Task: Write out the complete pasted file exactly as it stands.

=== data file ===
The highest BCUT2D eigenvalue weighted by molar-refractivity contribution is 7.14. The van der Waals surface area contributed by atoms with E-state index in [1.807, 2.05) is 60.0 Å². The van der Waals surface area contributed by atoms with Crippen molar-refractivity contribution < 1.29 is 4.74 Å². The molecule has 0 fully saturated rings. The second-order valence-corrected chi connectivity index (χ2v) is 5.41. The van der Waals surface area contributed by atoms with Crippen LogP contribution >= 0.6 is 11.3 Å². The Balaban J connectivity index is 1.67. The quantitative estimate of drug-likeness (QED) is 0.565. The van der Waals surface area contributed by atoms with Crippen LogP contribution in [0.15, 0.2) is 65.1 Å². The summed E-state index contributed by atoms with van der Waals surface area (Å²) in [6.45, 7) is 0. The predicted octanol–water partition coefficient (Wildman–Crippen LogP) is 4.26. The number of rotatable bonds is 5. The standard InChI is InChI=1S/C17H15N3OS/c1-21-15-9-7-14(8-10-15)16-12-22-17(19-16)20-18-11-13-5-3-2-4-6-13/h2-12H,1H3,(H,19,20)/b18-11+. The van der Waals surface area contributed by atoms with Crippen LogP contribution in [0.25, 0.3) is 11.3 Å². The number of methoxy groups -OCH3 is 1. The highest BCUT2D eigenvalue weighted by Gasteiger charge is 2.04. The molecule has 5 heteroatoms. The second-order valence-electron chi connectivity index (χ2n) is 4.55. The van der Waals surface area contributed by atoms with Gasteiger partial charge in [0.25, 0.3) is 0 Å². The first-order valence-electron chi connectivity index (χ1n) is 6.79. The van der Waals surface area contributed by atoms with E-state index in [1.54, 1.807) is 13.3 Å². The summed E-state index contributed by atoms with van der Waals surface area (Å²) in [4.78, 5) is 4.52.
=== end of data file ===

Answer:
The highest BCUT2D eigenvalue weighted by molar-refractivity contribution is 7.14. The van der Waals surface area contributed by atoms with E-state index in [1.807, 2.05) is 60.0 Å². The van der Waals surface area contributed by atoms with Crippen molar-refractivity contribution < 1.29 is 4.74 Å². The molecule has 0 fully saturated rings. The second-order valence-corrected chi connectivity index (χ2v) is 5.41. The van der Waals surface area contributed by atoms with Crippen LogP contribution >= 0.6 is 11.3 Å². The Balaban J connectivity index is 1.67. The quantitative estimate of drug-likeness (QED) is 0.565. The van der Waals surface area contributed by atoms with Crippen LogP contribution in [0.15, 0.2) is 65.1 Å². The summed E-state index contributed by atoms with van der Waals surface area (Å²) in [6.45, 7) is 0. The predicted octanol–water partition coefficient (Wildman–Crippen LogP) is 4.26. The number of rotatable bonds is 5. The standard InChI is InChI=1S/C17H15N3OS/c1-21-15-9-7-14(8-10-15)16-12-22-17(19-16)20-18-11-13-5-3-2-4-6-13/h2-12H,1H3,(H,19,20)/b18-11+. The van der Waals surface area contributed by atoms with Crippen LogP contribution in [0.25, 0.3) is 11.3 Å². The number of methoxy groups -OCH3 is 1. The highest BCUT2D eigenvalue weighted by Gasteiger charge is 2.04. The molecule has 5 heteroatoms. The second-order valence-electron chi connectivity index (χ2n) is 4.55. The van der Waals surface area contributed by atoms with Gasteiger partial charge in [0.25, 0.3) is 0 Å². The first-order valence-electron chi connectivity index (χ1n) is 6.79. The van der Waals surface area contributed by atoms with E-state index in [1.54, 1.807) is 13.3 Å². The summed E-state index contributed by atoms with van der Waals surface area (Å²) in [4.78, 5) is 4.52.